What is a Hiatal Hernia?
Hiatal hernias are common in the United States. Your esophagus (food tube) passes through a small opening in your diaphragm before it attaches to your stomach. This small hole is called the hiatus. A hiatal hernia occurs when a portion of your stomach pushes up through the hiatus and enters your chest cavity.
A small hiatal hernia may never cause any symptoms or complications, whereas, a larger hiatal hernia could cause food and acid to flow back up the esophagus and a feeling of “heartburn”.
What Causes a Hiatal Hernia?
A hiatal hernia is often caused by weakened muscles and connective tissue within and around the hiatus.
The most common causes and risk factors for a hiatal hernia include:
- Age-related changes in your diaphragm
- Injury to your hiatus from trauma or surgery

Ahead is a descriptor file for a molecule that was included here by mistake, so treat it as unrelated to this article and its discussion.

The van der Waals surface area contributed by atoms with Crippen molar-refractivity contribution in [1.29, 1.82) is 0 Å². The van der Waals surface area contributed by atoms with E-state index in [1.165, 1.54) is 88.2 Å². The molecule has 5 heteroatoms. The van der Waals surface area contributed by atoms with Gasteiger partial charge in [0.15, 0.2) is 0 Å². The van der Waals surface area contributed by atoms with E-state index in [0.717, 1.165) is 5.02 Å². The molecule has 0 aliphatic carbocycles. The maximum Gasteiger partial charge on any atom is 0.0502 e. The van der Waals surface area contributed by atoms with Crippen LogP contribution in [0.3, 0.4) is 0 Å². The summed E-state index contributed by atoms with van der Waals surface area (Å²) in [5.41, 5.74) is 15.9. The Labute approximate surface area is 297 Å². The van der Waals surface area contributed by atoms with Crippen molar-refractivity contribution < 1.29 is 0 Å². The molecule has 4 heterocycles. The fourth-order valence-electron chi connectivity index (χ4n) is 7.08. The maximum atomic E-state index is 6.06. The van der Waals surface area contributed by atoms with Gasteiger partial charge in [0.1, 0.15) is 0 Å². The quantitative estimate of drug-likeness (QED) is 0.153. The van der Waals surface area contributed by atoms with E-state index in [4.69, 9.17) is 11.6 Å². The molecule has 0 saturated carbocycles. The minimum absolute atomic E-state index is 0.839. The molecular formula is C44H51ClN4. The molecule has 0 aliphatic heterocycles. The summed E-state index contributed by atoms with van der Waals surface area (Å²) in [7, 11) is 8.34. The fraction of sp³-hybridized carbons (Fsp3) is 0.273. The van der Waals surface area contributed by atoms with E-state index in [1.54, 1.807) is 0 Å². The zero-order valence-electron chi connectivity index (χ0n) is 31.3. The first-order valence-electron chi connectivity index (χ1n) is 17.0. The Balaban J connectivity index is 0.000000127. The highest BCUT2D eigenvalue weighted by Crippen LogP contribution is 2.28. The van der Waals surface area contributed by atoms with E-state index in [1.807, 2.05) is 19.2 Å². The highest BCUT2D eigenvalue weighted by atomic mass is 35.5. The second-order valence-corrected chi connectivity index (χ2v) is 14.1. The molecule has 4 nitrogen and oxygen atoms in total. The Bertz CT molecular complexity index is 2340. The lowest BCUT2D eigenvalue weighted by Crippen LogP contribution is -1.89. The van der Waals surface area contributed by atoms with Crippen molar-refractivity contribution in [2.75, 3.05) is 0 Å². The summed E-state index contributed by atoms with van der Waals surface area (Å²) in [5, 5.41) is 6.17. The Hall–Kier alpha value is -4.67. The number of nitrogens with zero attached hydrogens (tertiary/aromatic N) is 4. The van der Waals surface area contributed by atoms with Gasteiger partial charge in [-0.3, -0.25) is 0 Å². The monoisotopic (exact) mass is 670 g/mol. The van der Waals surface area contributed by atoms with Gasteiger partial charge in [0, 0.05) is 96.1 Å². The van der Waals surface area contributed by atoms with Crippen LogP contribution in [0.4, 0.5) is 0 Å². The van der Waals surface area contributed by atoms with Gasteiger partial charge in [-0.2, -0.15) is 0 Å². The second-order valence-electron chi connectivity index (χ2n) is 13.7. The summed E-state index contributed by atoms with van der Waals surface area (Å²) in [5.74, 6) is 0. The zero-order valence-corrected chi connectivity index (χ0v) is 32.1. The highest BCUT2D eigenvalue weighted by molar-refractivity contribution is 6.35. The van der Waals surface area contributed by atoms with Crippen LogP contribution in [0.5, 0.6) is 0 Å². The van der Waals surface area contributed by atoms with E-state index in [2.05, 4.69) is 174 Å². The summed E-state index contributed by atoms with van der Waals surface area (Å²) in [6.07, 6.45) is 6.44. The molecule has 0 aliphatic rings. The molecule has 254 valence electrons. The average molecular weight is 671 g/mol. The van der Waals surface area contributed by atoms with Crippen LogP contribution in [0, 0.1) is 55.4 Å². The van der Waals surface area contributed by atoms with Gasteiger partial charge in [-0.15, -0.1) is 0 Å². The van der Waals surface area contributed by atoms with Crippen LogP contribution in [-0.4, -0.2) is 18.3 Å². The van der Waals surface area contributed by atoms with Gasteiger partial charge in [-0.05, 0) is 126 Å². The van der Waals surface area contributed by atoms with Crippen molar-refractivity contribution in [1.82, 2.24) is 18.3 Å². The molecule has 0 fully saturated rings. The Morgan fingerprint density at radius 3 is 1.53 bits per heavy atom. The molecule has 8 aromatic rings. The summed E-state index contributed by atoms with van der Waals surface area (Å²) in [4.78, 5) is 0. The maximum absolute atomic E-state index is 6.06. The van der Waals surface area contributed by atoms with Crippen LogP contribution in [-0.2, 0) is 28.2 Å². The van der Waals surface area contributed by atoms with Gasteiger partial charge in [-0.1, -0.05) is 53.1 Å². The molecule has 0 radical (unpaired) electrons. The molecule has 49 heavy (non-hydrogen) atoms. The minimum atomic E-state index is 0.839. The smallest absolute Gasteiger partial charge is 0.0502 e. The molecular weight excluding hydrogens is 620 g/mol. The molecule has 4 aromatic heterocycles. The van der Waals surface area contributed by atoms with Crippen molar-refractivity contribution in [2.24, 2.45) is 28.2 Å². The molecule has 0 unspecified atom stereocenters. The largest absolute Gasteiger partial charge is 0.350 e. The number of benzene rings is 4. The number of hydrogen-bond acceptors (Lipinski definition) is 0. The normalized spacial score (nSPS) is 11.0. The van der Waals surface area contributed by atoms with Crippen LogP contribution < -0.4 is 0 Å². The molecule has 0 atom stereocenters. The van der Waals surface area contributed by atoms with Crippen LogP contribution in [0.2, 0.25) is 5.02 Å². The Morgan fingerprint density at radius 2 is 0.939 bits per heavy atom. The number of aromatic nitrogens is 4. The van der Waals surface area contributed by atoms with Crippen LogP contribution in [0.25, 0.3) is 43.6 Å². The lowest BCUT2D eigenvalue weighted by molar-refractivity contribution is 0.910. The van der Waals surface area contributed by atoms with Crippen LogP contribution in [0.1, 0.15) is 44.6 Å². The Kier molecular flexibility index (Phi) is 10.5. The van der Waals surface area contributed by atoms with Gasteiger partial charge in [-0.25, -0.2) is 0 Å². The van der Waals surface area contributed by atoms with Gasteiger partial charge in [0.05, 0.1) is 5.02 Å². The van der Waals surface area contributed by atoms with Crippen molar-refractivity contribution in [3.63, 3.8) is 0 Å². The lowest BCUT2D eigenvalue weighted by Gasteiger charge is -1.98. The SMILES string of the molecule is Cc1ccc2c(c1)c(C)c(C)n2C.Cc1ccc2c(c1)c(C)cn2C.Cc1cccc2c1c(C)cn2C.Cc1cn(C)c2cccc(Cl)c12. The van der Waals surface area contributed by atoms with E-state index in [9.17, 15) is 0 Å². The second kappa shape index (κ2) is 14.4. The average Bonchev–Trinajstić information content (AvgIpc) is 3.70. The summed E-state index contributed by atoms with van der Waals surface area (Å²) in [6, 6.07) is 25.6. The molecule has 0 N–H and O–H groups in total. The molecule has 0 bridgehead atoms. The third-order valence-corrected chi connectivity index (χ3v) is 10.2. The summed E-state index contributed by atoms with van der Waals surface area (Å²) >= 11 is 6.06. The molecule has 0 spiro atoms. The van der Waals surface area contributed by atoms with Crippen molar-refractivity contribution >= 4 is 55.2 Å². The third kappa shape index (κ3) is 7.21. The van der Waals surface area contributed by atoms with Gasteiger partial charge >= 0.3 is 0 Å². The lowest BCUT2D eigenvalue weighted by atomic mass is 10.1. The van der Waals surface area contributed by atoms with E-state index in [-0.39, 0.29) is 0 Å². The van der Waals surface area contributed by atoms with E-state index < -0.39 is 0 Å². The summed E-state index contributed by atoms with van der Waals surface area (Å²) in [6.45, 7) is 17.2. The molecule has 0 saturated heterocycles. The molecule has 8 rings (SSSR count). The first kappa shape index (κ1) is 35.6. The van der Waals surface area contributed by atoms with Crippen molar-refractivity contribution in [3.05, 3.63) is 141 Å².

- People over the age of 50
- Born with an unusually large hiatus
- Excessive coughing, vomiting, straining during a bowel movement, lifting heavy weights
What are the Symptoms of a Hiatal Hernia?
- Difficulty swallowing
- Chest pain
- Abdominal pain
- Acid reflux and heartburn
- Shortness of breath
- Vomiting blood
- Blackened stools
Contact a GI Alliance gastroenterologist today if you are experiencing any of these symptoms persistently.
What are the Treatments for a Hiatal Hernia?
Most people with small hiatal hernias will not need any treatment.
If you are experiencing symptoms, the most common treatments for a hiatal hernia include:
- Antacid medications
- Stop Smoking
- Maintain a healthy weight
- Reduce acid reflux with diet
- Sleep with your head elevated
- Avoid lying down after a meal